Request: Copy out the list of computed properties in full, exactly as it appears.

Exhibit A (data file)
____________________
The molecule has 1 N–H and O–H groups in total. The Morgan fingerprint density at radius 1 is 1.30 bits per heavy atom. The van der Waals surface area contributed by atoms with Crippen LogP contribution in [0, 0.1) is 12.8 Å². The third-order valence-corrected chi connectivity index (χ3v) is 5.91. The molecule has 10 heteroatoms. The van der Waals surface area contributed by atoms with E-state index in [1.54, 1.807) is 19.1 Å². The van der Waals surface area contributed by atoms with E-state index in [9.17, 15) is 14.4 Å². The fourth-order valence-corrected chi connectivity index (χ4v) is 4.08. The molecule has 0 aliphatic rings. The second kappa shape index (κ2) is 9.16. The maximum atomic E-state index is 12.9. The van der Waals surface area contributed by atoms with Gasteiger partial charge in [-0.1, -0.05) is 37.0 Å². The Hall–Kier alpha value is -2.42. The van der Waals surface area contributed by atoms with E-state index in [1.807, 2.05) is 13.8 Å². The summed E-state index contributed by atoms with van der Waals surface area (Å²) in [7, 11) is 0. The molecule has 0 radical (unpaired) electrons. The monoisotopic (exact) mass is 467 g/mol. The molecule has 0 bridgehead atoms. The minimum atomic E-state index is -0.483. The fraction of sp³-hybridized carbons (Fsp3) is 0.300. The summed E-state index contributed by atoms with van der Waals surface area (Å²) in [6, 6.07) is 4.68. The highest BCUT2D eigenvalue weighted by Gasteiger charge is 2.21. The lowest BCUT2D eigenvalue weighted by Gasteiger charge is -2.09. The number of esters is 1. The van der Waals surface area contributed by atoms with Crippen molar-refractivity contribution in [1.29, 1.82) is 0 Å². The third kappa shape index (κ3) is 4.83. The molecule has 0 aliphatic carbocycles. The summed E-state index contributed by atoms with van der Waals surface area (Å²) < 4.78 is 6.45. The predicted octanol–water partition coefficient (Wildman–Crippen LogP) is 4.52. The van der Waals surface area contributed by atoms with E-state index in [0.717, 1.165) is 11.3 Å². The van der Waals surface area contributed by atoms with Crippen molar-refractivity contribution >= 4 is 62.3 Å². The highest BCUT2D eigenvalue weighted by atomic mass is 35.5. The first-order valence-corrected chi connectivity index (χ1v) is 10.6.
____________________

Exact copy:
The molecule has 1 N–H and O–H groups in total. The Morgan fingerprint density at radius 1 is 1.30 bits per heavy atom. The van der Waals surface area contributed by atoms with Crippen LogP contribution in [0, 0.1) is 12.8 Å². The third-order valence-corrected chi connectivity index (χ3v) is 5.91. The molecule has 10 heteroatoms. The van der Waals surface area contributed by atoms with E-state index in [1.54, 1.807) is 19.1 Å². The van der Waals surface area contributed by atoms with E-state index in [9.17, 15) is 14.4 Å². The fourth-order valence-corrected chi connectivity index (χ4v) is 4.08. The molecule has 0 aliphatic rings. The second kappa shape index (κ2) is 9.16. The maximum atomic E-state index is 12.9. The van der Waals surface area contributed by atoms with Gasteiger partial charge in [-0.1, -0.05) is 37.0 Å². The Hall–Kier alpha value is -2.42. The van der Waals surface area contributed by atoms with E-state index in [1.807, 2.05) is 13.8 Å². The summed E-state index contributed by atoms with van der Waals surface area (Å²) in [7, 11) is 0. The molecule has 0 radical (unpaired) electrons. The monoisotopic (exact) mass is 467 g/mol. The molecule has 0 bridgehead atoms. The minimum atomic E-state index is -0.483. The fraction of sp³-hybridized carbons (Fsp3) is 0.300. The summed E-state index contributed by atoms with van der Waals surface area (Å²) in [6, 6.07) is 4.68. The highest BCUT2D eigenvalue weighted by Gasteiger charge is 2.21. The lowest BCUT2D eigenvalue weighted by Gasteiger charge is -2.09. The number of esters is 1. The van der Waals surface area contributed by atoms with Crippen molar-refractivity contribution in [1.29, 1.82) is 0 Å². The third kappa shape index (κ3) is 4.83. The molecule has 0 aliphatic carbocycles. The summed E-state index contributed by atoms with van der Waals surface area (Å²) < 4.78 is 6.45. The predicted octanol–water partition coefficient (Wildman–Crippen LogP) is 4.52. The van der Waals surface area contributed by atoms with E-state index in [0.717, 1.165) is 11.3 Å². The van der Waals surface area contributed by atoms with Crippen molar-refractivity contribution >= 4 is 62.3 Å². The highest BCUT2D eigenvalue weighted by atomic mass is 35.5. The first-order valence-corrected chi connectivity index (χ1v) is 10.6.